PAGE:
Robert Jenrick steps down as immigration minister over controversial Rwanda deal

Jenrick cites “strong disagreements” with the government’s plan to deport illegal migrants to Rwanda

Robert Jenrick, the minister of state for immigration, has announced his resignation from the cabinet, citing “strong disagreements” with the government’s plan to deport illegal migrants who cross the English Channel to Rwanda. Jenrick, who was seen as an ally of Prime Minister Rishi Sunak, said he could not support the emergency legislation that the government is preparing to introduce to bypass human rights laws and enable the Rwanda scheme to go ahead.

Jenrick said in his resignation letter that he had “serious concerns” about the legality and morality of the Rwanda agreement, which he said “does not go far enough” to protect the rights and dignity of the migrants. He said he believed that “stronger protections” were needed to end “the merry-go-round of legal challenges which risk paralysing the scheme”. He also said he was “deeply troubled” by the reports of human rights abuses and poor living conditions in Rwanda, which he said “cast doubt on the suitability of Rwanda as a safe third country”.

Jenrick’s resignation came just an hour after Sunak delivered a speech in north London, urging his party to “unite or die” over his Rwanda policy. Sunak said he was “completely committed” to getting the Rwanda scheme up and running, and that he would not let “a foreign court” stop him from doing so. He said the government had been working on a new treaty with Rwanda that would address the concerns raised by the Supreme Court, which ruled in October that the scheme was unlawful and incompatible with the European Convention on Human Rights (ECHR). He also said the government would combine the treaty with new emergency legislation that would make it “crystal clear” that Rwanda was a safe place to implement the scheme.

Jenrick’s resignation sparks backlash from Sunak and his supporters

Jenrick’s resignation was met with anger and disappointment by Sunak and his supporters, who accused him of being “petulant” and “disloyal”. Sunak said he was “sorry” to see Jenrick go, but that he had “no choice” but to accept his resignation. He said Jenrick had “let down” the British people, who had “voted overwhelmingly” for the government’s manifesto pledge to take back control of the borders and crack down on illegal immigration. He said Jenrick had “undermined” the government’s efforts to deliver on its promise, and that he had “put his personal views above the national interest”.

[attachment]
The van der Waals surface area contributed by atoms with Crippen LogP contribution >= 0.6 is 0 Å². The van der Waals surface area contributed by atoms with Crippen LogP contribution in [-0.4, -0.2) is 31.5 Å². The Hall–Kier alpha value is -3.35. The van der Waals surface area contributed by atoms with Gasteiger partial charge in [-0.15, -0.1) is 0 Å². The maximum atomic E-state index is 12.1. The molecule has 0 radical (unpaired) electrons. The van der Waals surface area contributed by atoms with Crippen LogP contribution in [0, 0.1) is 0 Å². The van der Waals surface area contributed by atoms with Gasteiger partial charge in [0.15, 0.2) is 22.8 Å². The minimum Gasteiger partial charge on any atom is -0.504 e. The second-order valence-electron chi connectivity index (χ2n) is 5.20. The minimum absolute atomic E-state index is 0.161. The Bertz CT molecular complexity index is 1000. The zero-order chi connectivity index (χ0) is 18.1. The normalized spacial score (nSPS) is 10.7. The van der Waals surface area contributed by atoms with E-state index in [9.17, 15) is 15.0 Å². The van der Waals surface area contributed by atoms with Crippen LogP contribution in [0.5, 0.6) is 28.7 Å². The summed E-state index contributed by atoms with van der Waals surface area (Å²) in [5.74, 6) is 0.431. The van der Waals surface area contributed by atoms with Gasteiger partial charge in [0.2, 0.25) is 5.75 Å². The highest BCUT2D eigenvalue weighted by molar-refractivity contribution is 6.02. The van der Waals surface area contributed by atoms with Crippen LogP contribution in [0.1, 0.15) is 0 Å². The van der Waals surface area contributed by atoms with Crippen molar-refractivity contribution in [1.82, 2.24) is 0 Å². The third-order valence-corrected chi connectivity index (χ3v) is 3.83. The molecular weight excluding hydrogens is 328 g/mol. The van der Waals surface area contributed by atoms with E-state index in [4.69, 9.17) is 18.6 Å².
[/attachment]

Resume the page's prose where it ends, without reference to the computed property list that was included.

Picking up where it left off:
Robert Jenrick steps down as immigration minister over controversial Rwanda deal

Sunak’s allies also criticised Jenrick for his timing and tone, saying he had “blindsided” the prime minister and “embarrassed” the government. They said Jenrick had “acted in bad faith” by not raising his objections earlier, and by not trying to find a compromise with the government. They also said Jenrick had “betrayed” Sunak, who had appointed him as immigration minister in September, after Jenrick was sacked as housing secretary by Boris Johnson in July. They said Jenrick had “owed” Sunak his loyalty, and that he had “thrown it back in his face”.

Some of Sunak’s supporters also suggested that Jenrick had ulterior motives for his resignation, saying he was “plotting” to challenge Sunak for the leadership of the Conservative Party, or that he was “pandering” to the liberal wing of the party, which opposes the Rwanda scheme. They said Jenrick was “out of touch” with the public mood, and that he had “damaged” his own reputation and credibility.

Jenrick’s resignation exposes divisions within the cabinet and the party over the Rwanda scheme

Jenrick’s resignation has exposed the deep divisions within the cabinet and the party over the Rwanda scheme, which has been one of the most controversial and divisive policies of Sunak’s premiership. The scheme, which was first announced by Sunak’s predecessor Suella Braverman in June, aims to deter illegal migrants from crossing the Channel by sending them to Rwanda, a small landlocked country in East Africa, where they would have their asylum claims processed and resettled. The government claims that the scheme would save taxpayers’ money, reduce pressure on the asylum system, and uphold the principle of “first safe country”.